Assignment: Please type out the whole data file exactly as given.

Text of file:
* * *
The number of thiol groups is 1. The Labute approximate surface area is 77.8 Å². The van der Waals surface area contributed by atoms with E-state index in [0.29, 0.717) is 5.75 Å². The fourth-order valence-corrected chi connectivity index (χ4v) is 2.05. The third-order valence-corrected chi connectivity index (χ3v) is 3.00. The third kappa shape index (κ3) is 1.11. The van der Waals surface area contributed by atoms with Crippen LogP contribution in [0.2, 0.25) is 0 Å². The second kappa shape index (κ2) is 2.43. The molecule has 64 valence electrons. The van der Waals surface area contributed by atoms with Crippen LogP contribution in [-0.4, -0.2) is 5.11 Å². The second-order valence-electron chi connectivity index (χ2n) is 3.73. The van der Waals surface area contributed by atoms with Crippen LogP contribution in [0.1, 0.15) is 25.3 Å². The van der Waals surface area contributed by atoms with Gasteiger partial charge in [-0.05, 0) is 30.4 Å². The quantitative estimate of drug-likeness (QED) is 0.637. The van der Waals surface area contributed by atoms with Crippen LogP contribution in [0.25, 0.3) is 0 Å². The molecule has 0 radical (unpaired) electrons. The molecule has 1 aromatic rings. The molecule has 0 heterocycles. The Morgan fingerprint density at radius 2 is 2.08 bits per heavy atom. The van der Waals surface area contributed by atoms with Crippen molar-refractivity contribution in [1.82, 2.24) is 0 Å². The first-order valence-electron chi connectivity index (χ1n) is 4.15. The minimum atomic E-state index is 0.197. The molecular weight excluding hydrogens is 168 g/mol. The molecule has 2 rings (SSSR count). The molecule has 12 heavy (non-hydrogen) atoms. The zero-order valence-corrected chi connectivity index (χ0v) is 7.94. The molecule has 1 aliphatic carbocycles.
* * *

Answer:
The number of thiol groups is 1. The Labute approximate surface area is 77.8 Å². The van der Waals surface area contributed by atoms with E-state index in [0.29, 0.717) is 5.75 Å². The fourth-order valence-corrected chi connectivity index (χ4v) is 2.05. The third-order valence-corrected chi connectivity index (χ3v) is 3.00. The third kappa shape index (κ3) is 1.11. The van der Waals surface area contributed by atoms with Crippen LogP contribution in [0.2, 0.25) is 0 Å². The second kappa shape index (κ2) is 2.43. The molecule has 64 valence electrons. The van der Waals surface area contributed by atoms with Crippen LogP contribution in [-0.4, -0.2) is 5.11 Å². The second-order valence-electron chi connectivity index (χ2n) is 3.73. The van der Waals surface area contributed by atoms with Crippen LogP contribution in [0.1, 0.15) is 25.3 Å². The van der Waals surface area contributed by atoms with Gasteiger partial charge in [-0.05, 0) is 30.4 Å². The quantitative estimate of drug-likeness (QED) is 0.637. The van der Waals surface area contributed by atoms with Crippen LogP contribution in [0.25, 0.3) is 0 Å². The molecule has 0 radical (unpaired) electrons. The molecule has 1 aromatic rings. The molecule has 0 heterocycles. The Morgan fingerprint density at radius 2 is 2.08 bits per heavy atom. The van der Waals surface area contributed by atoms with Crippen molar-refractivity contribution in [1.82, 2.24) is 0 Å². The first-order valence-electron chi connectivity index (χ1n) is 4.15. The minimum atomic E-state index is 0.197. The molecular weight excluding hydrogens is 168 g/mol. The molecule has 2 rings (SSSR count). The molecule has 12 heavy (non-hydrogen) atoms. The zero-order valence-corrected chi connectivity index (χ0v) is 7.94. The molecule has 1 aliphatic carbocycles.